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by Phil Bencomo
For over a week now, Cubs blogs have been buzzing, stirred into a mild frenzy by the Fukudome updates trickling out of Japan. He's coming, then he's not sure, then he'll make a decision soon, and then he really is coming -- but to which team?
Most of the projections I've seen agree on a few points: He won't be an incredible player, but will be, at very least, above average. His defensive skills are well-regarded, and though his power will wane, Fukudome will get on base at a good clip.
I've also seen -- in comments sections more than posts themselves -- much angst about the fate of Matt Murton, regarded by many as a slower, right-handed version of Fukudome. The argument being made is that Murton can provide nearly the same production -- itself an iffy proposition; do we really know how either one will perform? -- at a fraction of the cost.
But I have no problem with the signing. Think back to your childhood for a moment: You have two, nearly identical trading cards, each filling the same role in almost the same manner. What do you do with them? Clearly, you trade one to a pal for something you don't have; you don't really need two of the same. And so Matt Murton hits the trading block. His name has already come up in talks with the Orioles involving Miguel Tejada, Brian Roberts and Erik Bedard. Had Fukudome not signed with the Cubs, the likelihood of a trade involving Murton would have declined mightily -- the Cubs would have needed him.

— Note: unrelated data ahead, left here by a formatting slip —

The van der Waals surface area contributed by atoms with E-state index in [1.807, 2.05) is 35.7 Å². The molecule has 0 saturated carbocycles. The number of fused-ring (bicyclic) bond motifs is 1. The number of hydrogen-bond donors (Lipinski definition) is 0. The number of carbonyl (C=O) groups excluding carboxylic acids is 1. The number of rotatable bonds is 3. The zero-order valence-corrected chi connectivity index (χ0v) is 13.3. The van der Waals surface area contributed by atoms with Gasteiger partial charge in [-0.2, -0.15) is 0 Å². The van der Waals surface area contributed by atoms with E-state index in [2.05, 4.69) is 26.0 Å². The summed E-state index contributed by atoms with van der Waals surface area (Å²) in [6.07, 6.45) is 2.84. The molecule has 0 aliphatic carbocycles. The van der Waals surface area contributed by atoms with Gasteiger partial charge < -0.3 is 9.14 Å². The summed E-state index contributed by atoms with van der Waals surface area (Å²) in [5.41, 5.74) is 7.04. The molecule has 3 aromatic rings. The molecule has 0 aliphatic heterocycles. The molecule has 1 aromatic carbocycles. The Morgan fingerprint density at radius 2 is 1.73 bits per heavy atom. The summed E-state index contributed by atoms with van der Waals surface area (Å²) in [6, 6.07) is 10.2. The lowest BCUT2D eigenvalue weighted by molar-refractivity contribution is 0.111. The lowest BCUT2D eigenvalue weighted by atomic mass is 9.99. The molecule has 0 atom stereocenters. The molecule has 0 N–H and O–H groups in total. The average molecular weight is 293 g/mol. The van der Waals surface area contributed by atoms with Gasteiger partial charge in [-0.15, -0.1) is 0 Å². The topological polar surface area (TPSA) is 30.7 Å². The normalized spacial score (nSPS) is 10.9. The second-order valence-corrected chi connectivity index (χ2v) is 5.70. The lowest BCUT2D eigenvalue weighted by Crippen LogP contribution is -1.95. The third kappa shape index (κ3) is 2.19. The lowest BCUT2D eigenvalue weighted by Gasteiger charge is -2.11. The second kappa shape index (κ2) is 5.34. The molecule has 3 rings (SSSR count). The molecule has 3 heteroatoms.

But luckily, such is not the case. Murton, like a tooth in the jaw of a shark, can be lost without fear -- the Cubs have another, at least as sharp and right behind, ready to replace it.
Simply put, trading Murton for Roberts, for instance, without Fukudome signed pales in comparison to the same scenario with Fukudome. The sum of Fukudome and whomever Murton's trade package garners is greater than the return from a Murton trade alone. Fukudome is key. If the Cubs had to overspend a bit, I care not; the signing makes possible moves to further improve the team.